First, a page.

A view of the
Tohono O'odham Nation. Photo: biotour13
Republican President Donald Trump is calling for the "immediate" construction of a wall along the U.S.-Mexico border but once again neglected Indian Country in his latest directives.
An executive order signed on Wednesday treats states as partners when it comes to border security and immigration enforcement. But tribes whose territories and citizens are directly impacted by a wall weren't mentioned at all.
For that reason, tribes in Arizona, California, New Mexico and Texas are likely to oppose construction. Leaders of the Tohono O’odham Nation have already warned Trump about trying to build a fence on their homelands without their consent.
"Over my dead body will a wall be built," Vice Chairman Verlon Jose told YES! Magazine after the November election. The tribe's reservation in southern Arizona runs 75 miles along the southern border and the tribe's citizens frequently travel back and forth for ceremonies, to visit relatives and for other regular activities.
The Cocopah Tribe, also in Arizona, saw their lands divided in half by the border in 1848. The tribes of the Kumeyaay Nation in southern California similarly share territories that span the border.
For the Ysleta del Sur
Pueblo, also known as the Tigua Tribe, a wall would further impact sacred sites along a river spanning the border. The tribe's governing structure depends on regular access to those sites on and near the Rio Grande.
"There’s significant tribal sovereignty at stake here," Robert Holden, the deputy director of the National Congress of American Indians, the largest inter-tribal organization in the U.S., told YES! Magazine.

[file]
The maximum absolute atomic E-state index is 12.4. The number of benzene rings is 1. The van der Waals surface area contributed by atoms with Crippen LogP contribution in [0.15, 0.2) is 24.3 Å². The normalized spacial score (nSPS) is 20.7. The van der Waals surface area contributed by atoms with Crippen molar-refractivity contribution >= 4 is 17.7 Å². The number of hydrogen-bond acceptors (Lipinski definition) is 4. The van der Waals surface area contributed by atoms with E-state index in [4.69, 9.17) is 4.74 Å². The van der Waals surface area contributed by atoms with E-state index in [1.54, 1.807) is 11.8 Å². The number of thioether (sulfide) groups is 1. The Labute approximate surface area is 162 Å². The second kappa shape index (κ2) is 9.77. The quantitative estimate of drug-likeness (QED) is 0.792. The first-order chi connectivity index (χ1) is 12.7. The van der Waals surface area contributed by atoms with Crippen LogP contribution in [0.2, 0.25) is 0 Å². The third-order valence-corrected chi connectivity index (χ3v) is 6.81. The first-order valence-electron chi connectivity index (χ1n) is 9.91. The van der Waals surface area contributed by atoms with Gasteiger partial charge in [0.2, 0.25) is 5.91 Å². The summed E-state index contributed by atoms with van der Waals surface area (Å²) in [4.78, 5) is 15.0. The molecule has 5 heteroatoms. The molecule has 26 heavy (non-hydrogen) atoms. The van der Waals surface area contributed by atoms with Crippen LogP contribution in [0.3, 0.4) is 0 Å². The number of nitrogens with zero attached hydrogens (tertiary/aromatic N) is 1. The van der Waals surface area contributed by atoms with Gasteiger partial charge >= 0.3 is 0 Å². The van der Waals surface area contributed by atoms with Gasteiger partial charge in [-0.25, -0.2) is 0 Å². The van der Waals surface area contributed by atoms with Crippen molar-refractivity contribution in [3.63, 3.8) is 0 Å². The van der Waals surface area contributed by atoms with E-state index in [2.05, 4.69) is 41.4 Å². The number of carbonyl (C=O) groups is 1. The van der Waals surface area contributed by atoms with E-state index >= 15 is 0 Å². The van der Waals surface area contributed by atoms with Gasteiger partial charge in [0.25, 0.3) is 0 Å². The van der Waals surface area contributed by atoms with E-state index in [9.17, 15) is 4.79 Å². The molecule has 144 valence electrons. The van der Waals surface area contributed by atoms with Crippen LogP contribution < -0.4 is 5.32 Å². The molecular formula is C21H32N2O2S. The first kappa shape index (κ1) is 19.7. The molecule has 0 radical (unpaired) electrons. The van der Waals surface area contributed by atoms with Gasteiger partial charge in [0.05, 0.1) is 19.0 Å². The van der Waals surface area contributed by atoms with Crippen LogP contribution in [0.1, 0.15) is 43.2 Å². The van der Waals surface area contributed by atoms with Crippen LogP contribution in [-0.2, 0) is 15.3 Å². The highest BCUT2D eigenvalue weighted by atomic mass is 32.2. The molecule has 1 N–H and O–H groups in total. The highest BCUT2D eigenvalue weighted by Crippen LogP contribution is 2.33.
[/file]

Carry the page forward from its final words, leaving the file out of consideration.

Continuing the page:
Indian Country has already been excluded from prior border security efforts. During the administration of Republican president George W. Bush, Congress exempted fence construction from the Native American Graves Protection and Repatriation Act and the National Historic Preservation Act, laws that otherwise require federal agencies to consult tribes about their ancestors, burial grounds, important artifacts and sacred sites.
In a second executive order on public safety and immigration, Trump also left out tribal governments even though many have sought more resources to combat human trafficking and drug trafficking tied to the U.S-Mexico border. The president's own nominee to lead the Justice Department has acknowledged that non-Indians contribute to extremely high rates of violence in Indian Country.
The new directives follow two memos that Trump signed on Tuesday regarding infrastructure projects opposed throughout Indian Country.
In both instances, Trump failed to include tribes in any consultation and review processes.
“To continue to militarize our border is to squander billions of taxpayer dollars on a scheme that is impossible from geographical and economic perspectives. It will achieve nothing more than the continued criminalization of immigrants and asylum seekers through mandatory detention,"
Rep. Raúl Grijalva
(D-Arizona), the top Democrat on the House Committee on Natural
Resources Committee, said in a press release.
"At the same time, the wall is a literal barrier to the cross-border commerce that is so vital to border communities like mine in southern Arizona. Not only does it hamper local economies, but it also upends the migratory patterns of over 100 endangered species, and raises sovereignty concerns in tribal lands across the southern border."
Ahtone: Tohono O'odham Nation determined to stop border wall (11/16)
O'odham Nation reaffirms strong opposition to border wall (11/15)
O'odham Nation rejects Donald Trump's call for border wall (11/7)